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Report 2008: Peru - Land of the Incas

By Paula G. Cullison from Arizona, Summer 2011

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Page 6 of 9: Machu Picchu

photo by pa

Machu Picchu - Panorama

Arriving at 11:30am enabled me to grab a sandwich and coffee, and talk with the other visitors, before I enjoyed my first leisurely day hiking about the ruins. As you can imagine, I took plenty of photos of the site and some of the other tourists.

One of the new Seven Wonders of the World as designated in 2007, Machu Picchu (Old Rock in Quechua) is a magical place. It is a true Pre-Colombian 15th century marvel. I read that most archeologists believe that it was built as an estate for the Inca Emperor Pachacuti. This ‘City of the Incas’ is a familiar symbol. It is incomprehensible how this site with its complex maze of passages and rooms was created by using manual labor to strategically position huge rocks. A higher purpose must have driven the inhabitants to design and complete such a special place.

Rediscovered by American Historian Hiram Bingham in 1911, Machu Picchu was named a UNESCO World Heritage site in 1983. The Centennial anniversary celebrations in 2011 attracted additional tourists. American scholar Johan Reinhard believes that Machu Picchu is a sacred religious site, especially since it is in alignment with astronomical events of great importance to the Incas. Moreover, its location was in a mountainous area sacred to the Incas.

The Intihuatana ("hitching post of the sun") is believed to have been designed as an astronomic clock or calendar by the Incas.

Before my journey, I purchased Stone Offerings, a book of photography by Mike Torrey with introduction by Peruvian born Marie Arana. This is a must have for anyone planning a trip to Machu Picchu. It enabled me to feel familiar with the incredible ‘terraces of enlightenment’, as Mike calls them. The wonderment of it all needs to be experienced and digested; one needs time. I felt sorry for the visitors who were hurried through by their tour guides – never to return.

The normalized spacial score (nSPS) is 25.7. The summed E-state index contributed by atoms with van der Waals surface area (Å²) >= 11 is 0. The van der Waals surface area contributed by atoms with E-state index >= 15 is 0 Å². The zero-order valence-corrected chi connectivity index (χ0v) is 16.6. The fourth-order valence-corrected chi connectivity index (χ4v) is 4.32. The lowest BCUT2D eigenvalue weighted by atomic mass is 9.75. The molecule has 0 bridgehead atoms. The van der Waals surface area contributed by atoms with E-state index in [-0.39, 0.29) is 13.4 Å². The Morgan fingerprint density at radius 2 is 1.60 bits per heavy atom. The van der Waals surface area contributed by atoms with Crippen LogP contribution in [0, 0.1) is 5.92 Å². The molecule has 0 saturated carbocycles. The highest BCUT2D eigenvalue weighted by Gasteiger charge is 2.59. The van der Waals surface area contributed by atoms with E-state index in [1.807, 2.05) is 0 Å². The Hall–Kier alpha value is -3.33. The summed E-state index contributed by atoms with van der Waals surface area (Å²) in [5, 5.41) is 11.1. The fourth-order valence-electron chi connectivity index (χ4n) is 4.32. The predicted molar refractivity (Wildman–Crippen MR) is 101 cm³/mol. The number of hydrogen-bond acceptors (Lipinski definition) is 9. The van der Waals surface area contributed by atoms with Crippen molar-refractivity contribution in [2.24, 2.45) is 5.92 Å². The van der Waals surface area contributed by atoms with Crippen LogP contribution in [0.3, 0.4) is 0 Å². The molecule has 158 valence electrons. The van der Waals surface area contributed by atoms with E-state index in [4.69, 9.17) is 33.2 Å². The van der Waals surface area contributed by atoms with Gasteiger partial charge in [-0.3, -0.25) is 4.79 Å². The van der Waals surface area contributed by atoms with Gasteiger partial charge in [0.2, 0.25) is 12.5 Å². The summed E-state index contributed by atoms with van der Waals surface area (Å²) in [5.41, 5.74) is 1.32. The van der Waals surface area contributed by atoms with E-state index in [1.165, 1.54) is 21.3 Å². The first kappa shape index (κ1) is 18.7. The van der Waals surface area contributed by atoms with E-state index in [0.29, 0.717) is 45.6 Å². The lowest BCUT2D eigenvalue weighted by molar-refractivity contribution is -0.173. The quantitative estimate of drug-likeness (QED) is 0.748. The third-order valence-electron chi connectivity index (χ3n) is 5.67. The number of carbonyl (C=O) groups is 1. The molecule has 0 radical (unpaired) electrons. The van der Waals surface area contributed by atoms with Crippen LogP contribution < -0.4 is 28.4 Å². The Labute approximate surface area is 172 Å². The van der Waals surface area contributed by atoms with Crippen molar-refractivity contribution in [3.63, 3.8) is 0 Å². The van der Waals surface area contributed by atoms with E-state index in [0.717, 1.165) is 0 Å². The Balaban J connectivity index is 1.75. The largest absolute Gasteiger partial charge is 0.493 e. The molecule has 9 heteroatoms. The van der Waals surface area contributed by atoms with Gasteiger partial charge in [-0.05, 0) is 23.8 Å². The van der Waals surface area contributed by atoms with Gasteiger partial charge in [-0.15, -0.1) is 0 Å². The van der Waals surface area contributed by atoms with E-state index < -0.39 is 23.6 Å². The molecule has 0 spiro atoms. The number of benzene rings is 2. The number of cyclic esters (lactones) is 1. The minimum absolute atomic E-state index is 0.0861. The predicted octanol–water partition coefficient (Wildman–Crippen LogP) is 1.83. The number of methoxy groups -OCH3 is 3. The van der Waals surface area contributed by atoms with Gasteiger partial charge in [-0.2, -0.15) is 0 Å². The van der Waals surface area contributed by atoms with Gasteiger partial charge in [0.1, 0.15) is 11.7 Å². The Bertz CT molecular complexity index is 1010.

The first day Noon - 5pm, I devoted to the West section and on the second day also Noon - 5pm to the East section. The two sections are divided by wide open areas. The vistas were spectacular form every spot. Yes, there was plenty of climbing, so I suggest you get in shape before you go. However, it was all very doable – even at 7,970 feet. I did not hike Huayna Picchu. That would have required another day, so as not to have felt rushed and stressed. I am not the ‘been there, done that’ type of person. Also, only a limited number of hikers are allowed on the Huayna Picchu trail each day (400) with two designated climb times.

Hiking the steps up and down the terraces, marveling at the aqueducts and various temples, especially the Temple of the Condor, as well as the Sacred Plaza, I was happy that I was able to experience this wonderful place at my own pace. I highly recommend two full days; even three if you can.

In spite of the numbers of visitors each day (2,500), Machu Picchu is well-maintained under the ever watchful eyes of guards. This is quite the under-taking. To make the visit official, passports can be stamped at the exit.

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